Campus & Community

FAS admissions yield is close to 80 percent

4 min read

Bolstered by a financial aid program that has been expanded twice in the past two years, the yield on students admitted to the College remains at high levels not seen since the early 1970s. The high yield means that only a small number will be admitted from the waiting list over the next few weeks, and the final yield could exceed last year’s 78.9 percent.

Yield, the percentage of admitted students who decide to accept an offer of admission, is considered a measure of a school’s competitiveness. Harvard’s yield remains, by a substantial margin, the highest of the nation’s selective colleges.

Perhaps due in part to a paper distributed by Harvard in December advocating the value of taking time off, the number of students electing to defer enrollment until next year rose substantially to 43 (from 25 last year). Such students are counted as “not coming,” slightly lowering the official yield, but past experience suggests that virtually all will matriculate at Harvard.

A record 19,009 students applied for admission to the Class of 2005. Applications for admission to Harvard have risen 10 times in the past 11 years. Last year 18,693 applied for the 1,650 places in the entering class. The percentage of students admitted to this year’s class was 10.7 percent, the lowest in Harvard’s history.

“We are delighted that so many of this generation’s most extraordinary students have chosen to come here,” said William R. Fitzsimmons, Dean of Admissions and Financial Aid. “All of us involved in the admissions process – faculty, staff, alumni/ae, and undergraduates – enjoyed meeting the Class of 2005 during the course of the past year. They are wonderfully accomplished in so many ways, but most of all, their outstanding personal qualities will enable them to make important contributions to the education of their fellow classmates.”

Harvard’s financial aid budget for undergraduates next year will be nearly $100 million, with more than $63 million in the form of scholarship assistance, all based on need. Nearly 70 percent of Harvard undergraduates receive some form of financial aid. The average grant will be more than $20,000.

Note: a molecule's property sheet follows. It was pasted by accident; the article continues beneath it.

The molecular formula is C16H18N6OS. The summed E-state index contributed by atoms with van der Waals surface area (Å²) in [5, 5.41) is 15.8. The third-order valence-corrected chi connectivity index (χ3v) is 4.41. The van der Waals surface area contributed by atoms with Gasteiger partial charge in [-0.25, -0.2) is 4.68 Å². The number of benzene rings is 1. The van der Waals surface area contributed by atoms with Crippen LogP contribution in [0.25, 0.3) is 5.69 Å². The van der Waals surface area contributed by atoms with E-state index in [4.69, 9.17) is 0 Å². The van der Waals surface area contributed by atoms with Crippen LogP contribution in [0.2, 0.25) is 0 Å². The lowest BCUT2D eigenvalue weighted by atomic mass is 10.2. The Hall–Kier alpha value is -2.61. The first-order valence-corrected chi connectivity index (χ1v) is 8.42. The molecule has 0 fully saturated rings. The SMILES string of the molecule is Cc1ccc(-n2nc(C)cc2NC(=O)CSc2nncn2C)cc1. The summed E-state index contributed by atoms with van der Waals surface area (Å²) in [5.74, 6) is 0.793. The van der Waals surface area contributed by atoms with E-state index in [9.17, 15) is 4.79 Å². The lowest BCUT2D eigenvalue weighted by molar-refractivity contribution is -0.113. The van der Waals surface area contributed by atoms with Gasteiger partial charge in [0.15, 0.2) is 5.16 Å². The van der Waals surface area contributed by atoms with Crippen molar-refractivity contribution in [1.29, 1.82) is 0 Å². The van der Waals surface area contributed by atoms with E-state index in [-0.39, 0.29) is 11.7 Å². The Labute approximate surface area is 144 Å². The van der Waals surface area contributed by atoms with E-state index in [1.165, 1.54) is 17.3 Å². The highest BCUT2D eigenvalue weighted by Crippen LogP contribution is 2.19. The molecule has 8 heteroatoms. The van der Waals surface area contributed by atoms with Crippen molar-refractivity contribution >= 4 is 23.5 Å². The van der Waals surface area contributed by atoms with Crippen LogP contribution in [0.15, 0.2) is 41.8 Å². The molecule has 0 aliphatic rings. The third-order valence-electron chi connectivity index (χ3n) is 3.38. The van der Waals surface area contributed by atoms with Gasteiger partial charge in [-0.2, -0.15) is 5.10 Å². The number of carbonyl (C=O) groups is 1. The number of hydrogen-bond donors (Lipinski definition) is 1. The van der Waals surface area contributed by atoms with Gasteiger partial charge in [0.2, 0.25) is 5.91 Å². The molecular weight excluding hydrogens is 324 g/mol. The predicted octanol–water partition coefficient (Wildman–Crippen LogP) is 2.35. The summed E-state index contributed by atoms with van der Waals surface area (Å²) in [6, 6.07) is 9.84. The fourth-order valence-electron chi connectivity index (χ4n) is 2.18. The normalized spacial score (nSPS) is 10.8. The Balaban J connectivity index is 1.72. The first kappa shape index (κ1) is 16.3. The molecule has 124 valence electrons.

“Harvard’s financial aid program ensures that all students of talent will have access to a Harvard education,” said Sally Clark Donahue, Director of Financial Aid. Enhancements made in the past two years, the most recent in February, have reduced the self-help package – the amount students are expected to contribute – by $4,000 per year, from $7,150 to $3,150. “Students can now choose to meet this obligation by work or loans, or a combination of the two. Admitted students we talked to over the past month greatly appreciate the freedom and flexibility provided by the new program. They can take better advantage of academic and extracurricular opportunities and can look forward to graduate and career plans with much less or even no burden from student loans,” said Donahue.

More than 900 admitted students visited Harvard April 21-23 for a program that introduced them to life at Harvard. Alumnae and alumni hosted local receptions throughout the United States and abroad. In addition, current undergraduates, admission staff, and faculty members called and wrote to admitted students informing them of opportunities available to them here. “We are enormously grateful to everyone who helped recruit the Class of 2005,” said Marlyn McGrath Lewis, Director of Admissions. “They put a human face on Harvard and made a real difference in encouraging students to join us here in Cambridge.”

The recruiting process for next year’s Class of 2006 has already begun. Sixty thousand letters have been sent to high school students and 53 cities are being visited this month in conjunction with three other colleges. In each city, there is an evening meeting for students and parents and an early morning meeting with local guidance counselors. Another 57 cities will be visited using the same format in September and early October. Individual admissions officers will also visit hundreds of other locales in the fall in an effort to ensure that the world’s best students continue to consider Harvard among their college choices.